The Husband contended that the Wife’s death amounted to a “new event” which invalidated the basis upon which the Order.  The Wife’s Executors disputed that the death amounted to a “new event” and also disputed that if it did, it did not invalidate the basis of the original Order.

An interesting point in this case is Mr Justice Wilson’s emphasis on Bracewell J’s comment in the case of White v White [2001] AC 596.  Bracewell J stated:

‘Since the case of Barber….the jurisprudence has developed and I am satisfied that, although Barder….did not specifically refer to foreseeability, it is implicit in the circumstances of that case that the death of the mother and children was not reasonably foreseeable and in effect came as a bolt of the blue.’

Therefore, it appears that the “new event” must i) not be reasonably foreseeable, ii) must invalidate the basis of the original Order and iii) must occur within a relatively short period of time from the date of the Order.

Mr Justice Wilson found that the Wife’s death two months after the Order was made was not reasonably foreseeable and then turned to the question of whether the “new event” being the Wife’s death, invalidated the basis of the original Order.  Mr Justice Wilson followed L.J Butler-Sloss’s reasoning in Smith v Smith and asked the question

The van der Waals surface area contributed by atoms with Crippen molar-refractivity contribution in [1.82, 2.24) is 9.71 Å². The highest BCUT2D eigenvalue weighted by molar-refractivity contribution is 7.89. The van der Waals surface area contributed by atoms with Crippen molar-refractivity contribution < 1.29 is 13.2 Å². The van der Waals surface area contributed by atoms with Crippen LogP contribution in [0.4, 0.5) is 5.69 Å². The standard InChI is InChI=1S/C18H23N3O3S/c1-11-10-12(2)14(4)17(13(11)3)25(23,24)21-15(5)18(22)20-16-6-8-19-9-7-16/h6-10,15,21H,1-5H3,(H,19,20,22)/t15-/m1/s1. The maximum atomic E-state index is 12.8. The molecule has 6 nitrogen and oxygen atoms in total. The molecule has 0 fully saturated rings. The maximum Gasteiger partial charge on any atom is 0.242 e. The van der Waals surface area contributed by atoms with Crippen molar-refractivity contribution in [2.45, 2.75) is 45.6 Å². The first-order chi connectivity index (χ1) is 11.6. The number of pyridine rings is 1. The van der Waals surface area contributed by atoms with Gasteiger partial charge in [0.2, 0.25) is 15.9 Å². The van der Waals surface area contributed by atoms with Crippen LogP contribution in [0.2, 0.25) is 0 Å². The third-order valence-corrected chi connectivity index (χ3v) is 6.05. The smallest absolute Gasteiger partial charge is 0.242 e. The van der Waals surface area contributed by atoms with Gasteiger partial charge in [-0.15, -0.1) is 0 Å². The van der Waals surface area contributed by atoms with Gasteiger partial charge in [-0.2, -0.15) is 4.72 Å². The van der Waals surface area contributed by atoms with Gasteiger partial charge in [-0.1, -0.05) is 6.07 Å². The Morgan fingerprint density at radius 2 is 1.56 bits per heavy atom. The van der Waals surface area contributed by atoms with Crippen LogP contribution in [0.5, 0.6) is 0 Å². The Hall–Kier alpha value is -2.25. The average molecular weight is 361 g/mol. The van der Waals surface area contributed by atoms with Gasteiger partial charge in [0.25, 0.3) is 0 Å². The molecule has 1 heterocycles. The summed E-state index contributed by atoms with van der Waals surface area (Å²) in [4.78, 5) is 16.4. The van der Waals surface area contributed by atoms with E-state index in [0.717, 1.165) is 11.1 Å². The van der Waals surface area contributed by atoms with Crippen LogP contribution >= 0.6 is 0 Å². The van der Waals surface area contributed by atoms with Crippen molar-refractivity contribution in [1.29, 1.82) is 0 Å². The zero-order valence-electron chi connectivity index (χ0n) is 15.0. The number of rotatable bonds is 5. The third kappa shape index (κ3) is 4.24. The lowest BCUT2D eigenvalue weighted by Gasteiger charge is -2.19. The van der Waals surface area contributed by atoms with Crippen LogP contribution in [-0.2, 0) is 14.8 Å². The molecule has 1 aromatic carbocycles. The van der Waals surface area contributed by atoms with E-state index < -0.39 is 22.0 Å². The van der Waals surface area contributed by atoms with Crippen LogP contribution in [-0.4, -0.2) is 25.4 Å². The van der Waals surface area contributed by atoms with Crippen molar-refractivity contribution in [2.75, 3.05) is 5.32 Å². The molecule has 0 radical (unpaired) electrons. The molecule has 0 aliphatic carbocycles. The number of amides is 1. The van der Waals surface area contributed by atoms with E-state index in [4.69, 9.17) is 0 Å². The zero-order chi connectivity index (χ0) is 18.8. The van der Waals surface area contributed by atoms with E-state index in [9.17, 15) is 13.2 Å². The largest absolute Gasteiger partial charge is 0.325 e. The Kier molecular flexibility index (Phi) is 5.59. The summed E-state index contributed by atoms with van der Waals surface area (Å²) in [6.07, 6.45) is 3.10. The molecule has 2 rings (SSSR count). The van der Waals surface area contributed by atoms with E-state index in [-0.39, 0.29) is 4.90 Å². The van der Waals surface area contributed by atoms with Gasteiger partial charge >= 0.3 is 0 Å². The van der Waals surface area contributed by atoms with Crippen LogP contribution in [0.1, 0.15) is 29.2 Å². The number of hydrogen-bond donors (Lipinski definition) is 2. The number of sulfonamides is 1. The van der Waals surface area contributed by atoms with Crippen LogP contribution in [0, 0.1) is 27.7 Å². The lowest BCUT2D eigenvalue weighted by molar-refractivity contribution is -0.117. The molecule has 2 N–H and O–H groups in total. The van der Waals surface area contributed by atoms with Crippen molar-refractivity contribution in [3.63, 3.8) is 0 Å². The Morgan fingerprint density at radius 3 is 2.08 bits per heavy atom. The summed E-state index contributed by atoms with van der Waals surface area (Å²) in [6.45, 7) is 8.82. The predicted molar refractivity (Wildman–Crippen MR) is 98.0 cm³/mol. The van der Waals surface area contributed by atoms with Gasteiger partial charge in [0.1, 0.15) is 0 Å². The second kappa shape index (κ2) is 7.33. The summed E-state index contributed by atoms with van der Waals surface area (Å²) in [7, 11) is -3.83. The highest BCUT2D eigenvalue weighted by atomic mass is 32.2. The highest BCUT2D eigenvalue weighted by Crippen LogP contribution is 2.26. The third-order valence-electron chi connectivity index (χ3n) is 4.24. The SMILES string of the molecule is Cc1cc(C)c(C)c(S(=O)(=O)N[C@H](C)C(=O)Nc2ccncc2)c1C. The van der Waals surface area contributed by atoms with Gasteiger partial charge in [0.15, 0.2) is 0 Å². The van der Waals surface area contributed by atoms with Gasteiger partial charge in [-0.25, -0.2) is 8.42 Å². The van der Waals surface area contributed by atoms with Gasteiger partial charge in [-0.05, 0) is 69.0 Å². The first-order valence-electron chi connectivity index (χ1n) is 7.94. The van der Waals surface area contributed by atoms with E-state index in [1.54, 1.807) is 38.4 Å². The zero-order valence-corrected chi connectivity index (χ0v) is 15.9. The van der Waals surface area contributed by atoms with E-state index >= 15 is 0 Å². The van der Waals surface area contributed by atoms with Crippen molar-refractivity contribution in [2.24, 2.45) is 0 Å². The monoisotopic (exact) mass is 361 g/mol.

“what would have been of the appropriate Order in October 2002, if it had been known that the Wife had only two further months of life?”

Mr Justice Wilson found that the contraction on the length of the Wife’s future needs would have lead to a significantly different result.  Mr Justice Wilson allowed the appeal by setting aside the dismissal of the Husband’s claims and allowing a payment of £37,000.00 from her estate to him.  The original Order gave to the Wife a settlement of £99,000.00.

The most recent case concerning death as a Barder event was the case of Richardson v Richardson [2011] EWCA Civ.

In September 2009 the Wife was awarded 47.5% of the matrimonial assets and then died of a heart attack two months later.  At the time of the matrimonial proceedings there was an outstanding claim for damages against the business, but no reference was made to this at the final hearing.  The Husband assumed that the business insurance would cover this potential liability, if it was realised. 

In December 2009 the Husband learnt that his insurance cover was limited to £2,000,000.00 and that his insurers sought to avoid the policy.  On 14 April 2011, the Husband applied for permission to appeal out of time and on 7 May 2011 this was granted.  The Husband appealed against the Order, on the grounds of i) the Wife’s unexpected death amounted to a Barder event, and ii) the issues with his insurance company also amounted to a Barder event.